Census making final push for online survey


By Alex Hulvalchick - ahulvalchick@aimmediamidwest.com



The last day for citizens to complete the census online is quickly approaching. Wednesday, April 1, is the final day to respond to the digital survey.

Letters have already been sent to every household with specific census ID numbers needed for virtual recording. Information has also been mailed out with paper copies of the questionnaire for those without internet access. Citizens can call in their responses to 844-330-2020.

Per the U.S. Census Bureau website, the national reporting rate as of March 23 is 21%, and Ohio’s rate sits at 22.4%. Delaware County surpasses both with a rate of 23.9%.

By responding online, citizens help save taxpayer money, conserve natural resources, and help the Census Bureau process data faster. This is according to information mailed out by the department. If respondents choose not to self-respond to the questionnaire, census takers will begin visiting homes in May.

The questionnaire takes about 10 minutes and asks personal information about the people living in each household. It starts off by asking how many people are living at the residence, the type of dwelling, and a phone number to reach out to in case there are questions. The survey continues into more personal information, asking for names, sex, age and race. There are no questions about citizenship on the questionnaire.

The census will never ask for social security numbers, donations or payment information. The questionnaire can be completed online and by phone in 13 different languages.

Law requires response to the census, and all answers are kept totally confidential. The U.S. Constitution states that a census must be held every 10 years since 1790. The Census Bureau is held by law to preserve respondents privacy. The data is only used to compile statistics and personal information is not disseminated. Answers cannot be shared with police or other entities.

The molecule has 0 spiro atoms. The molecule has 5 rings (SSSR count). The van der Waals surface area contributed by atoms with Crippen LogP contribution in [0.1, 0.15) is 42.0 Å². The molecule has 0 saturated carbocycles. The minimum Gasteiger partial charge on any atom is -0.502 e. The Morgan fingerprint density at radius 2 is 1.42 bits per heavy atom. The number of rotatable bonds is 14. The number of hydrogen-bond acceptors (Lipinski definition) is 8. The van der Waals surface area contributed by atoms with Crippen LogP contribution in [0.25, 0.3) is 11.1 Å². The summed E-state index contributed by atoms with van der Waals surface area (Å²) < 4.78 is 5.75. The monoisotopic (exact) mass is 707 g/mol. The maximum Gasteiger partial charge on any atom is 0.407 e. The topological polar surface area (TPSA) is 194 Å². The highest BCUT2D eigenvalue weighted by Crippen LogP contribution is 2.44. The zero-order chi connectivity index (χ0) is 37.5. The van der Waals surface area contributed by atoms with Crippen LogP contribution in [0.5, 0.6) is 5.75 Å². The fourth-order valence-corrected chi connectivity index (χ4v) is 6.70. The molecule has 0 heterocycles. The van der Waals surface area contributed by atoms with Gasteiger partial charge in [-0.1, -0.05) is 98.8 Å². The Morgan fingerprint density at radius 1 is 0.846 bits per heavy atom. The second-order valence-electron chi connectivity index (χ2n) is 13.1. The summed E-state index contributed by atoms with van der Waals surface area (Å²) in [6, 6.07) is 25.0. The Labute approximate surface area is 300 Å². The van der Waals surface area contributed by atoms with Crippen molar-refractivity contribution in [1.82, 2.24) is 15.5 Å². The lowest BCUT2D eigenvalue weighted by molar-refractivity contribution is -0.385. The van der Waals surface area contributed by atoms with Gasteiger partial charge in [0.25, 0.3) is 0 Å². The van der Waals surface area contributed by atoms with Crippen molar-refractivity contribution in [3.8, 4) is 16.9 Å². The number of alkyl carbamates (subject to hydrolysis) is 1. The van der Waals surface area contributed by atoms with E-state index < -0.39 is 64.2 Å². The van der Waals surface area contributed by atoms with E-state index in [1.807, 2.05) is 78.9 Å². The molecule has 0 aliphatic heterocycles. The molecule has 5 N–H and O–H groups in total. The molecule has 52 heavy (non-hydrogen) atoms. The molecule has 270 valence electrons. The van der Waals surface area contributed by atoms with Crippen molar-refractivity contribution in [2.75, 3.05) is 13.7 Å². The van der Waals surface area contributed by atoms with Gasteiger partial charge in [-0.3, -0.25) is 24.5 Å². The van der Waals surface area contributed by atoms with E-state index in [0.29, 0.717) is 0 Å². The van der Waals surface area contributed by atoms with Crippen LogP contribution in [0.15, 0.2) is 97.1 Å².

Data collected from the census is used for various purposes. Statistics are used to determine how many seats each state gets in the U.S. House of Representatives, where congressional lines are drawn, and how much of the $675 billion for state funding is allocated. Other uses for the data include the following:

• Highway planning

• Grants for public transit

• Grants for teachers and special education

• Helping public health officials to track outbreaks

• Determining need for schools, hospitals, etc.

• Adequate funding for Medicaid

• Housing assistance for the elderly

According to the Census Bureau website, “The goal of the 2020 census is a complete and accurate count of everyone living in the United States and its five territories.”

When the census says everyone, the bureau means it. Prisoners are counted as well as those who are homeless and living in shelters. Census takers coordinate to ensure those without permanent residences are counted just as much as others.

For further information regarding questions about the census, how funds are used, and what the bureau can do with personal information, visit its website at my2020census.gov.

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By Alex Hulvalchick

ahulvalchick@aimmediamidwest.com

Alex Hulvalchick can be reached at 740-413-0902 or on Twitter @amhulvalchick.

Alex Hulvalchick can be reached at 740-413-0902 or on Twitter @amhulvalchick.